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Wed October 2, 2013
The Curious Listener: 'So,' Is This A Fad?
At NPR, our work is all about listening and inspiring others to listen. Reporters and editors wage a daily battle with distracting interjections - pesky 'umms,' 'likes' and 'wells' - so NPR listeners can focus instead on the content of our stories.
However, everyone talks their own talk. Sometimes guests (and even our own journalists) throw in verbal pauses that some listeners find distracting. One curious (and self-proclaimed faithful) listener wrote to tell us about a certain word they find soooooo irritating:
It keeps happening. As I listen to any of the wonderful shows you offer, the highly educated interviewees start their responses (sentences) with the word "So". I just wonder why this is happening?
They go on to answer questions posed by the host/hostess with insightful relish, and always leave me feeling more informed and amazed.
You are probably thinking, "So what?"
I just find it curious and annoying at the same time, and if anyone goes over tapes of the last month or "so", will notice this happening--perhaps longer, I'm a little slow on the uptake!
Is this just some new fad? Perhaps I'm not the only one who's noticed. Someone may already be doing an in-depth study. I will be sure to listen and be amazed at the outcome!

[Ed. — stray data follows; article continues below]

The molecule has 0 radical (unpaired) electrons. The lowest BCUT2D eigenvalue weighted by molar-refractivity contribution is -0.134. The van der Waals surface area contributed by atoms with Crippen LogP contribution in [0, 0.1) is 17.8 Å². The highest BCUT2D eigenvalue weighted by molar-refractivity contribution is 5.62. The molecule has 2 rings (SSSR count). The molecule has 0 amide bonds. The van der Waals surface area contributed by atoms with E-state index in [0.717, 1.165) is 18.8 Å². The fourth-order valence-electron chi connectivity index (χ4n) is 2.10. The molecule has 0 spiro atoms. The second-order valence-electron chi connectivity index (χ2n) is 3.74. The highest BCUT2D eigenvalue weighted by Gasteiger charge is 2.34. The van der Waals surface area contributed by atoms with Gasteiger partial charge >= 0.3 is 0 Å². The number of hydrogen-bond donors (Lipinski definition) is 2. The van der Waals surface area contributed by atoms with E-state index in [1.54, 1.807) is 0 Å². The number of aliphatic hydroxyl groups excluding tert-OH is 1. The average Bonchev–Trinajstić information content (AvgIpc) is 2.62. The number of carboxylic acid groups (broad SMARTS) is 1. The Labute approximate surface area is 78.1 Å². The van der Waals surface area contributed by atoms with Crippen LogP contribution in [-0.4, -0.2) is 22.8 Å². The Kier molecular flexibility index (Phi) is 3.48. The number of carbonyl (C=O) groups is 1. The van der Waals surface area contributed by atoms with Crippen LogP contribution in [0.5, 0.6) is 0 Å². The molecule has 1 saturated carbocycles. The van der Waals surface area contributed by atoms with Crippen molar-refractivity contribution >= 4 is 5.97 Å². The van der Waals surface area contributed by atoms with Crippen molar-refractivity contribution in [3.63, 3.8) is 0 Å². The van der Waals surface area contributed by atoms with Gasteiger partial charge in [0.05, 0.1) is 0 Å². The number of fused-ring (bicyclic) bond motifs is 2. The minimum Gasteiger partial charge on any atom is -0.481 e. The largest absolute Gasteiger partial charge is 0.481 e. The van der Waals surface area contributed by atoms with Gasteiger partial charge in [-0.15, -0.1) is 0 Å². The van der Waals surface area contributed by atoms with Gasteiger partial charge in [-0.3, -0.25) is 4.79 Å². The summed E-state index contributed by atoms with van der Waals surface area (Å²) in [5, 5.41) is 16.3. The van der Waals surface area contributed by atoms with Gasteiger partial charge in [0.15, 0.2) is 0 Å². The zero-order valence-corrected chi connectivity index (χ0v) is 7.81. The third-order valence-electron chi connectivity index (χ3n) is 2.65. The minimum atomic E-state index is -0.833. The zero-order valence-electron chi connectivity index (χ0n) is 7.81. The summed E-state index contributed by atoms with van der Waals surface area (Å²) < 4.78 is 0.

Thank you very much for your for your time! Most Sincerely, M. Hast, faithful listener.
Lynn Haven, FL
Thank you for contacting NPR.
We appreciate your interest in NPR programming. We cannot offer to speak on behalf of our guests regarding their individual speech patterns, however we can speculate that the word "so" generally functions as a better verbal pause than "um" while an interviewee may be considering how to phrase their response to a question.
Thank you for listening to NPR, and for your continued support of public broadcasting. For the latest news and information, visit NPR.org.
NPR Audience and Community Relations
While it may be too soon to classify it as a fad, this curious listener may have in fact made an observation that's in line with current trends in, well, talking.
As it turns out, what linguists call the sentence-initial 'so' is a recent phenomenon that is slightly different than the verbal pauses NPR hosts and reporters try to avoid. Linguistics scholar Galina Bolden suggests that beginning a sentence with 'so' cues in the listener to the significance and relevancy of the words to follow.
We can't change the way our interviewees speak, but for those listeners who are distracted by this recent linguistic phenomenon, just think of that 'so' as a super-short version of the All Things Considered theme song letting you know the time has come to listen.
Send your questions about the inner workings of NPR, something you heard during a program, or anything else NPR-related to NPR Services. Your question and the answer might even end up on the This is NPR blog.
Johnny Kauffman is an intern in NPR's Marketing, Branding and Communications division. He grew up listening to WVPE in Elkhart, IN.